Autism Acceptance Week: Autism & Neurodioversity Movement

Autism Acceptance: Autism and Neurodiversity Movement

1 April 2022 • Words by Nicole Donne < 1 min

Sociologist Judy Singer coined the term Neurodiversity in her 1998 honors thesis. She writes, “Autism is a normal variation in the human genome, and autistic differences are authentic forms of human identity.” Autism is unique to every person with Autism. The spectrum is incredibly expansive. Some people require lifelong support in their daily lives, while others are more able to blend into typical expectations.

The challenges of creating a society engaged in welcoming diversity and equality have a long history. The knowledge of neurodiverse conditions is growing every day. This is supported by greater scientific innovation in medicine and technology.

Originally focused on Autism, the Neurodiversity Movement has been gaining momentum for decades. This movement is expanding and growing. Because of this, it now includes representing people with ADHD, dyspraxia, dyslexia and other neurodivergent conditions. The goals are to promote inclusive mindsets and positive action for change as a whole society. Advocacy has been growing globally to be more inclusive of people who experience the world differently. There’s a quote from a workshop on Autism with an easily understood metaphor that describes life as a neurodivergent person wonderfully:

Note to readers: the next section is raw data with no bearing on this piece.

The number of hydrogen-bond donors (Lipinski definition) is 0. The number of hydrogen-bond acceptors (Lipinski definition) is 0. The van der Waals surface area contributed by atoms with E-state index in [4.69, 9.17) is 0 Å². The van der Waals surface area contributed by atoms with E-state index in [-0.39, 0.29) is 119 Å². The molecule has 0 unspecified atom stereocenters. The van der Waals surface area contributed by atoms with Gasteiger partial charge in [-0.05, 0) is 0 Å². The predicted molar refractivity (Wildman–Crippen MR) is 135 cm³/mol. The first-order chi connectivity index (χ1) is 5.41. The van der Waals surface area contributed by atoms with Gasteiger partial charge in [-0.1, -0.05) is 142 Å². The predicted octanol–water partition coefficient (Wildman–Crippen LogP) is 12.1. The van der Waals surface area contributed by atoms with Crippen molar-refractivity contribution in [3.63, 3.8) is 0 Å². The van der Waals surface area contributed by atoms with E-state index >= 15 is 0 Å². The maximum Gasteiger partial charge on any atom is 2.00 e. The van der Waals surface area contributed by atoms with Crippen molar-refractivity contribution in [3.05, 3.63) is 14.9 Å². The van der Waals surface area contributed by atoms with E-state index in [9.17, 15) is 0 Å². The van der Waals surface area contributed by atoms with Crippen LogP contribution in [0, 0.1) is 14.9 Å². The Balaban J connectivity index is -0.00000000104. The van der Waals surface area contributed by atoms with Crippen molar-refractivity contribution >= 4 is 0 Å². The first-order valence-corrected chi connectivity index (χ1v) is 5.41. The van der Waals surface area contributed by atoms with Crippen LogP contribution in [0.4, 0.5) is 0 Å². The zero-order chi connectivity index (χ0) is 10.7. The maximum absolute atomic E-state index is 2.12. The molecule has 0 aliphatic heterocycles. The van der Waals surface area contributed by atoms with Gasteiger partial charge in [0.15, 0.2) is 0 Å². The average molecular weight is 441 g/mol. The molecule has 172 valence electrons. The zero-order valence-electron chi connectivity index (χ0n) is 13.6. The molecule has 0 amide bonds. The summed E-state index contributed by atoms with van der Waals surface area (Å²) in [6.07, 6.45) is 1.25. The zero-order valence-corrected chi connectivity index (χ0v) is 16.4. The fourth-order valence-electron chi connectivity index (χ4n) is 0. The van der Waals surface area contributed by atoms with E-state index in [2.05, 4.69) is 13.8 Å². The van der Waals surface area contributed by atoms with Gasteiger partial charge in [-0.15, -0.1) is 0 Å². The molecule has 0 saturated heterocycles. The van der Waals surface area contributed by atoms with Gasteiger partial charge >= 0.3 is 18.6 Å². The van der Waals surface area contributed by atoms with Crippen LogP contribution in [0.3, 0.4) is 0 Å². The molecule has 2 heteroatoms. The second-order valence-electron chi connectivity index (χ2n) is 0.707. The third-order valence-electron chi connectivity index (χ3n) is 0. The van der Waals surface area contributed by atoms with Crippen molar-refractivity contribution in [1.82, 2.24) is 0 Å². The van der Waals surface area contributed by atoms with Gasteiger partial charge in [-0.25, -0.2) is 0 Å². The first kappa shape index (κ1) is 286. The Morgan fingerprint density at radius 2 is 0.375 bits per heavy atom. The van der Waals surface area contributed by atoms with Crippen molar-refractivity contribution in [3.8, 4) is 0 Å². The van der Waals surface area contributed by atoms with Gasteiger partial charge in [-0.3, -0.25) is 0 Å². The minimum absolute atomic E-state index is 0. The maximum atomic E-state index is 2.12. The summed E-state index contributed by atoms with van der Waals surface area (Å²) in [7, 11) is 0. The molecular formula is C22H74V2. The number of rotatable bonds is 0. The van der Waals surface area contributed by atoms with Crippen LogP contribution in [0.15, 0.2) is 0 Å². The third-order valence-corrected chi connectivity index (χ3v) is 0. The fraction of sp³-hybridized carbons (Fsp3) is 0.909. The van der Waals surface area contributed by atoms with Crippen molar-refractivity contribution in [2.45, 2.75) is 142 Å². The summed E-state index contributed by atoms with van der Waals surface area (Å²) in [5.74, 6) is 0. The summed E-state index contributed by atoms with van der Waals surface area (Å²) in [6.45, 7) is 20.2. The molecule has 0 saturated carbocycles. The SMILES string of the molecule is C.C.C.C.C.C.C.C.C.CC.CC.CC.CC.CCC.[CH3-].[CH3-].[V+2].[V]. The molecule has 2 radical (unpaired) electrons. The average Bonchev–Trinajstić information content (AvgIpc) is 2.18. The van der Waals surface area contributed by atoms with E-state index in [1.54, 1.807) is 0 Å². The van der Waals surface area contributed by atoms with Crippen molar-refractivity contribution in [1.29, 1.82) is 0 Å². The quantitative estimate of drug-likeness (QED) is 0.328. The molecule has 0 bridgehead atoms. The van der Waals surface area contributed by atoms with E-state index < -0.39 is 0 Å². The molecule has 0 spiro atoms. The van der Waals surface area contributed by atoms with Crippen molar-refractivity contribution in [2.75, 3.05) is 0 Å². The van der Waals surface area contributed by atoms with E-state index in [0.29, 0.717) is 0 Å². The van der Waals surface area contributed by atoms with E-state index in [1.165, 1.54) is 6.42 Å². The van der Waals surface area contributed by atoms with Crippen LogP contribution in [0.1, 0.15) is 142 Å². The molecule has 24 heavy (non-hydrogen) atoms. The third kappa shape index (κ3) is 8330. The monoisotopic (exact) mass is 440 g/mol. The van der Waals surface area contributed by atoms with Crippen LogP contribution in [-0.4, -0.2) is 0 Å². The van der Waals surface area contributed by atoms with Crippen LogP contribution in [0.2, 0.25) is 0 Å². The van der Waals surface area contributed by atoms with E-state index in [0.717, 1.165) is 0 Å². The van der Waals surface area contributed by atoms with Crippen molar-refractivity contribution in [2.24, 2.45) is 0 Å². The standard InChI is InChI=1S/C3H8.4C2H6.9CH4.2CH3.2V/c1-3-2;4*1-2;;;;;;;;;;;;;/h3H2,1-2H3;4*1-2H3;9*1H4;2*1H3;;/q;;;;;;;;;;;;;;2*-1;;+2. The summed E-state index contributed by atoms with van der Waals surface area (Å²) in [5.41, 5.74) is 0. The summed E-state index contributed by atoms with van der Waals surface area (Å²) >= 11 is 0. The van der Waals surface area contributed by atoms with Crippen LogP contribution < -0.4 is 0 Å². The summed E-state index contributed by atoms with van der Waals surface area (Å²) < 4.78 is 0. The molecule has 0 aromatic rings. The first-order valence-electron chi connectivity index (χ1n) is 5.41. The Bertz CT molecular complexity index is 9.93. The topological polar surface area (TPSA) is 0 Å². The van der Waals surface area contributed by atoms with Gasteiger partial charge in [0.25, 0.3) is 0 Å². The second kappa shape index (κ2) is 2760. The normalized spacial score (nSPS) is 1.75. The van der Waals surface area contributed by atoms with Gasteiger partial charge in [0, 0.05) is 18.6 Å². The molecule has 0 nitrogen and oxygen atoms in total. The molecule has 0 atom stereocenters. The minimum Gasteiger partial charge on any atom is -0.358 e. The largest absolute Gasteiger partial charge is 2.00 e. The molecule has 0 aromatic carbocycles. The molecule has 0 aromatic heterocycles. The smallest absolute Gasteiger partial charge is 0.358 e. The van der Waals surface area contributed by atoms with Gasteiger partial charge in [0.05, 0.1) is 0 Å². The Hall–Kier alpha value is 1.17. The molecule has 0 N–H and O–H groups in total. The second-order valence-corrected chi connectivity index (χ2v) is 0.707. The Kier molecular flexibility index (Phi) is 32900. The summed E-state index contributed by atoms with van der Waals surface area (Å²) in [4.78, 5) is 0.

“We are freshwater fish in saltwater. Put us in fresh water and we function just fine. Put us in saltwater and we struggle to survive.”

Both Autism Acceptance Week and the Neurodiversity Movement call to eliminate stigma and misinformation. The goal is change – in our homes, schools and workplaces. Advocacy education, acceptance and celebration of differences will bring new ethical, theoretical and ideological concepts to support research and practice. As a result, this movement hopes that with positivity, stopping stigma, and promoting wellbeing for all, we will enjoy a bright future for every mind.

Nicole Donne